The Hot Seatby Scott Strandberg
May 20, 2013
Remember that feeling you used to get on Christmas Eve, giddy with excitement and unable to sleep? That’s how I’m feeling as I write this, because Jurickson Profar was called up on Sunday to replace the injured Ian Kinsler and is slated to start at second base on Monday.
If he’s on the waiver wire in your league, even in standard mixed leagues, go pick him up right now. If you’re in an AL-only league, he’s almost certainly already owned, but in mixed leagues he’s likely available, seeing as his ownership on Yahoo is currently 29 percent and just 9.8 percent on ESPN.
Profar, regarded by many as the best prospect in all of baseball, earned a cup of coffee with the big-league club last season as a 19-year-old after he hit .281/.368/.452 in Double-A. He started this year in Triple-A, and while his .278/.370/.438 line looks pretty good to start with, especially for a middle infielder, he has been absolutely raking lately. In his last ten games, Profar is hitting an absurd .415 with four walks and four strikeouts in 46 plate appearances, and he homered twice on Saturday before receiving the call-up on Sunday.
Still just 20 years old, Profar has a tremendously mature approach at the plate, as evidenced by the fact that he has 180 walks and 212 strikeouts in his minor-league career. He also possesses one of the best hit tools in the minors, and because of those two factors, he should be able to hit for a high average in the majors right now. Reaching 15 homers and 15 steals wouldn’t be out of the question in a full season, and with his on-base ability, he has the potential to score runs in bunches in the Rangers’ potent lineup.
The big question, of course, is what the Rangers will do with Profar when Kinsler is healthy. As the Twins have shown with Oswaldo Arcia—and which I predicted in this column three weeks ago—there are ways to get a talented player into the lineup on a full-time basis merely by using him to give the regulars days off. I certainly could see the Rangers following this model.
Another option would be to trade him to fill a need elsewhere, such as in the outfield or the rotation. Both Elvis Andrus and Kinsler are locked up for years and, on a pure baseball level, Profar has more value to other teams as a shortstop than he has to the Rangers as a second baseman/utility man. Every team wants an above-average defensive shortstop who can hit; the Rangers just happen to have one already.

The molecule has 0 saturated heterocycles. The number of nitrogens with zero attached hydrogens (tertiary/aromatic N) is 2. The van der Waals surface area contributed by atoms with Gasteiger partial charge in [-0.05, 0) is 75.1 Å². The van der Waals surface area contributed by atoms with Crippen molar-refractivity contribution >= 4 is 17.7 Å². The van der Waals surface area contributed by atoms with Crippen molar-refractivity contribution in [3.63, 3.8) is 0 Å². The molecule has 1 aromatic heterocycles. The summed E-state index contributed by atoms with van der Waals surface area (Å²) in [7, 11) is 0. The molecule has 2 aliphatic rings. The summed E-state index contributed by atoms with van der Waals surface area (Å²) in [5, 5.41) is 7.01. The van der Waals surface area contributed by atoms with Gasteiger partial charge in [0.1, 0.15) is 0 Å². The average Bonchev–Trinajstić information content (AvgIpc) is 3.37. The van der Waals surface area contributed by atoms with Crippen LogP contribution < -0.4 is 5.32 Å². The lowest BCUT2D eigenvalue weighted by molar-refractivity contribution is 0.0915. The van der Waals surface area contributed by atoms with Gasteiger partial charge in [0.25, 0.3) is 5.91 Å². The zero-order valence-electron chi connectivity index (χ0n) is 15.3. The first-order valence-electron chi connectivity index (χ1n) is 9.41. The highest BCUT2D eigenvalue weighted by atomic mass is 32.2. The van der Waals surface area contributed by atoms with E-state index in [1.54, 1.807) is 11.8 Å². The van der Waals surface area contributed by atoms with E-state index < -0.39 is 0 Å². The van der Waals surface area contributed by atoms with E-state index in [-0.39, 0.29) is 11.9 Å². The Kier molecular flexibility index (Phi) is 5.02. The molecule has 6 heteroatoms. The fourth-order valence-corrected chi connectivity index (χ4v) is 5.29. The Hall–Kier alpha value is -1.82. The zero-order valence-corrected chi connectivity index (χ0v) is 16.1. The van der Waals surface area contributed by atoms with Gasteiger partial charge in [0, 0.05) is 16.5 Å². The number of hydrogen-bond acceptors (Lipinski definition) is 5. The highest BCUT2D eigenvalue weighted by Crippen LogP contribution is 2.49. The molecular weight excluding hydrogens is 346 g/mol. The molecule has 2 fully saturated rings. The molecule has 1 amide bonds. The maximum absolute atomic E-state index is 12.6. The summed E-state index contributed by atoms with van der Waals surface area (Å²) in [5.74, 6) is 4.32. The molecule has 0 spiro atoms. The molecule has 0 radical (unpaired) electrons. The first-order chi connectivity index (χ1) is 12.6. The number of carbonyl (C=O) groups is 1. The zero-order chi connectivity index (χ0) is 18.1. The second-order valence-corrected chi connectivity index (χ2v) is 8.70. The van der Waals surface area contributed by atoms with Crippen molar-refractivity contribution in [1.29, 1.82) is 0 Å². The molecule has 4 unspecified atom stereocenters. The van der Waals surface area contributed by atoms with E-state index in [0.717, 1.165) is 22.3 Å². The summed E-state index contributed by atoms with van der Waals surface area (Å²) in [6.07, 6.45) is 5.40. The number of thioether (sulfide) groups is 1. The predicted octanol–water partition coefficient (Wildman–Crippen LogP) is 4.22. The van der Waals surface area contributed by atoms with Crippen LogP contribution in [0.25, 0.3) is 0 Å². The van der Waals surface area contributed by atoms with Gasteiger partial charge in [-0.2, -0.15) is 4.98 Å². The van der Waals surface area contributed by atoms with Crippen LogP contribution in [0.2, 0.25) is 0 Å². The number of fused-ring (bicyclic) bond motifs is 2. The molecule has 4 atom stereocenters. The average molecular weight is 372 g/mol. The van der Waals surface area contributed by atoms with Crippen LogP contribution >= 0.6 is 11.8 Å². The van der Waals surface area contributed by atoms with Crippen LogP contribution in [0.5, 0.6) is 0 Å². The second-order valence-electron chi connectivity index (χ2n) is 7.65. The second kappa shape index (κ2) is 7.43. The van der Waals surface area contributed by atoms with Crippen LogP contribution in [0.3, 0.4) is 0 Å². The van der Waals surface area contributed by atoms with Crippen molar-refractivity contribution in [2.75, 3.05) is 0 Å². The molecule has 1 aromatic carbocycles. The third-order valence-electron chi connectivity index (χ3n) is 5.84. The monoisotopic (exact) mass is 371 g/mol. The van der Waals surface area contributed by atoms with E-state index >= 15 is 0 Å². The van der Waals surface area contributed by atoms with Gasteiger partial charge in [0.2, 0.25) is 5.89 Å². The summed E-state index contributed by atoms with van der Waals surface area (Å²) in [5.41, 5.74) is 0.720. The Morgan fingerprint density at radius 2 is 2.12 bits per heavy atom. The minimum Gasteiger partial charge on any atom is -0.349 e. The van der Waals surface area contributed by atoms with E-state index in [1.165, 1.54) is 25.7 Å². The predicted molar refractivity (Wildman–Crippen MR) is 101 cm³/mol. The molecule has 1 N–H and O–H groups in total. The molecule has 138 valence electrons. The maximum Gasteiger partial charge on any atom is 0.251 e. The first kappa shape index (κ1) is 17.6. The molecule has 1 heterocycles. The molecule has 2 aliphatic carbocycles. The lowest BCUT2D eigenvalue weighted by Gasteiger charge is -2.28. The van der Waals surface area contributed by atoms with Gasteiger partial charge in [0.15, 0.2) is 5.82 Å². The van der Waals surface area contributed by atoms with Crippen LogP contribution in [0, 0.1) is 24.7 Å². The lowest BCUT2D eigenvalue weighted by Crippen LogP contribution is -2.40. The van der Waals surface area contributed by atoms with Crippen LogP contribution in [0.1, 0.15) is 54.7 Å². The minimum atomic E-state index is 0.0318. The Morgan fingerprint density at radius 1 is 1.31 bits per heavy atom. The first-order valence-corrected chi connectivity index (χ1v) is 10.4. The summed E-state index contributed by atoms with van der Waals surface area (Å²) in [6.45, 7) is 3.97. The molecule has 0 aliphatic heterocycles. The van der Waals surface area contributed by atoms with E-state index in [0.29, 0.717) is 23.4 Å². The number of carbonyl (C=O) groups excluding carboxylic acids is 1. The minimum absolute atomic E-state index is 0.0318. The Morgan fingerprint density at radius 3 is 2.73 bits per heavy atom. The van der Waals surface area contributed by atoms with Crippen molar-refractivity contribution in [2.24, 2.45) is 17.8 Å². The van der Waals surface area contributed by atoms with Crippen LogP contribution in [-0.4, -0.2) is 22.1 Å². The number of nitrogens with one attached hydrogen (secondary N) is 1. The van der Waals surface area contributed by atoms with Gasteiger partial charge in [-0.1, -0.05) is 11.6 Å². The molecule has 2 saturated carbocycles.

Of course, the Rangers could just send him back down to Triple-A. After all, the kid is only 20 years old. If he doesn’t perform in the majors until Kinsler returns, it would be easily justifiable, and even practical, to send him back down. If he does perform, as I fully expect he will, the Rangers will have a very nice problem on their hands.
So why, with all the questions about his potential playing time, am I recommending owners in standard mixed leagues pick him up? It all comes down to a philosophical belief of mine regarding fantasy sports. My response to a question I received on Twitter regarding Profar sums it up nicely:
I can’t tell you whether Profar will be back in Triple-A three weeks from now. I can’t tell you if he’s ready for the majors. What I can tell you is that you do not win fantasy leagues if you are not willing to take risks. This used to be my Achilles’ heel in fantasy.
I was just not willing to take chances, and I always overvalued the players on my roster because I so badly wanted them to all be awesome. As a result, I perennially finished anywhere between third and sixth in my long-running, 12-team home league. I almost always made the playoffs, but I never won. It took me years to figure out why.
Not everyone on your roster is awesome. Jurickson Profar could be. Just go add him already.
Scott Strandberg lives in Norman, OK with his cat, Bea. He is a musician by night and a writer by day. In addition to writing for THT Fantasy, Scott writes for MLBDepthCharts and co-hosts the MLBDepthCharts Fantasy Podcast. You can follow him on Twitter @scottstrandberg.
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